Use of Catalogs

Started 3 months ago | Discussions thread
Jim B (MSP) Forum Pro • Posts: 10,760
Re: Use of Catalogs

dj_paige wrote:

Jim B (MSP) wrote:

dj_paige wrote:

astevens54 wrote:

I've avoided using catalogs for a long time. My understanding is that all a catalog is, is basically a file with metadata for your pictures and where they are located. I understand the benefits. What are the disadvantages of using catalogs? Thanks in advance.

I'm not going to play the game of only talking the disadvantages of catalogs; I'm going to talk about both advantages and disadvantages.

So first, I want to modify your "understanding" for completeness. A catalog is indeed a "file with metadata", but its more than that ... it is a database with metadata. Because it is a database, you get certain advantages. Databases allow you to search more quickly, and also allow you to organize your photos in ways that would not be possible without a database. So for example, if you have folders for different families of people, for example a folder for the Smith family, and a folder for the Jones family, and then you have a photo of Hanna Smith and Mary Jones, which folder do you put it in? With a database, you can assign the photo to both the Smith family and the Jones family, not possible without a database (unless you want to duplicate the photo, not recommended). And of course, there are zillions of other cases. Plus you can search along many hierarchies, such as date, family, geographic location, photo content, etc. and you can search by MANY hierarchies (e.g. I want to find all photos of churches in Italy taken in 2018) and I can search across multiple folders easily (e.g. I want to find all photos taken in New York State which probably are scattered across dozens of folders).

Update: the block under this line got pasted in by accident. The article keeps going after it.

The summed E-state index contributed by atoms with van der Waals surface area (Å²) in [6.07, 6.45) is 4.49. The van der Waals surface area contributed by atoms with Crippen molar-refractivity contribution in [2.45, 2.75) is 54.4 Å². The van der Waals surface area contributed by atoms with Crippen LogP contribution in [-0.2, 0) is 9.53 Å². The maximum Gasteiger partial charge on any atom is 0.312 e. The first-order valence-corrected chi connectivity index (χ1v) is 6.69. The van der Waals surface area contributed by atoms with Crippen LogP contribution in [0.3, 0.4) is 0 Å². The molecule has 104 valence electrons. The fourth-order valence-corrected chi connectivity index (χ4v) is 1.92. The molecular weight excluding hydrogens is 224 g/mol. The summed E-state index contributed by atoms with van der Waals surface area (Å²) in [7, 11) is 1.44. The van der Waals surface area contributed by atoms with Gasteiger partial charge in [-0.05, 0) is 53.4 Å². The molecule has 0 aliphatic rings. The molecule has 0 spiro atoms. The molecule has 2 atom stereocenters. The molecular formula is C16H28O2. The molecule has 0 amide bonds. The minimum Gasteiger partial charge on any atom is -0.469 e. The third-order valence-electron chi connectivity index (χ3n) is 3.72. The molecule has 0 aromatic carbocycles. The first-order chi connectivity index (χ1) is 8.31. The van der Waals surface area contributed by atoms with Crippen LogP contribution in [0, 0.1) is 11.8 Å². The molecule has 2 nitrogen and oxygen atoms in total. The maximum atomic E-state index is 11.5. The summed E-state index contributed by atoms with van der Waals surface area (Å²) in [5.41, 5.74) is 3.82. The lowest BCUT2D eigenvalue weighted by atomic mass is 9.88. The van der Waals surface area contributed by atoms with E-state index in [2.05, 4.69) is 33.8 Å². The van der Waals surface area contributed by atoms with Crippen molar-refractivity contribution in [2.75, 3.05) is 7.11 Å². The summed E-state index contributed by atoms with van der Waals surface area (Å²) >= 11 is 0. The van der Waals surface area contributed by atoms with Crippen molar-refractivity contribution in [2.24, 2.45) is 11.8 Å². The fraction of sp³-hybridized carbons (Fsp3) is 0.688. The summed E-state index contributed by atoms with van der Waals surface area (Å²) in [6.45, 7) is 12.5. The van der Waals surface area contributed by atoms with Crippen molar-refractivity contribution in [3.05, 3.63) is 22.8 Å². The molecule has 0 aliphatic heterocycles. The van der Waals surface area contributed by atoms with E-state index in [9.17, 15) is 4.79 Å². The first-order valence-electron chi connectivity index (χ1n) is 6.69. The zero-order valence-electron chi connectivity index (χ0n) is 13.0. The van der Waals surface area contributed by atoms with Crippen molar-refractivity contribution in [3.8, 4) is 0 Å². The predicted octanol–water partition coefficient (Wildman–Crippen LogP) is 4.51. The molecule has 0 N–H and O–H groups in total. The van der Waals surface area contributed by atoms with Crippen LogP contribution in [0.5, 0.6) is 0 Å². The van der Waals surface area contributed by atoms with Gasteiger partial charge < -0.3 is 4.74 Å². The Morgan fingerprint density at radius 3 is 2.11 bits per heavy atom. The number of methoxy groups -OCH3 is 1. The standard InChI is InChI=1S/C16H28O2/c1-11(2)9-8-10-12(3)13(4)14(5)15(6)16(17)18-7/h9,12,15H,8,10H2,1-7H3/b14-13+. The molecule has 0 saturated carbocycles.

The disadvantages of databases/catalogs is that it is another layer of tools that you have to learn and use. For some types of photo collections, catalogs are not needed (for example, if your photos are birds categorized by genus and species, and you don't have any other photos) then you probably can do everything you need with folders. If you just photograph weddings, all you need is a folder (with possible subfolders) by the name of the wedding.

Nicely summarized.

For those of us with over 150,000 photos in a catalog, of subjects ranging from a macro of an ant to a super moon, from grand kids to grand parents, taken all over the world - a catalog is critical to finding a photo.

I think the number of photos is somewhat irrelevant here, it's the content that determines if a catalog would be helpful or not. If the content is just birds, or just weddings, in other words, "one-dimensional" content, I don't see catalogs helping much. When, as in your case, you have widely varying content, and a photo can be in two or more "dimensions", I think catalogs are very helpful.

I know a number of birders with 10s of thousands of bird photos who will disagree. In addition to the species, there is the sex, age, location, time of year, environment, etc that they want to keep track of. They use a catalog.

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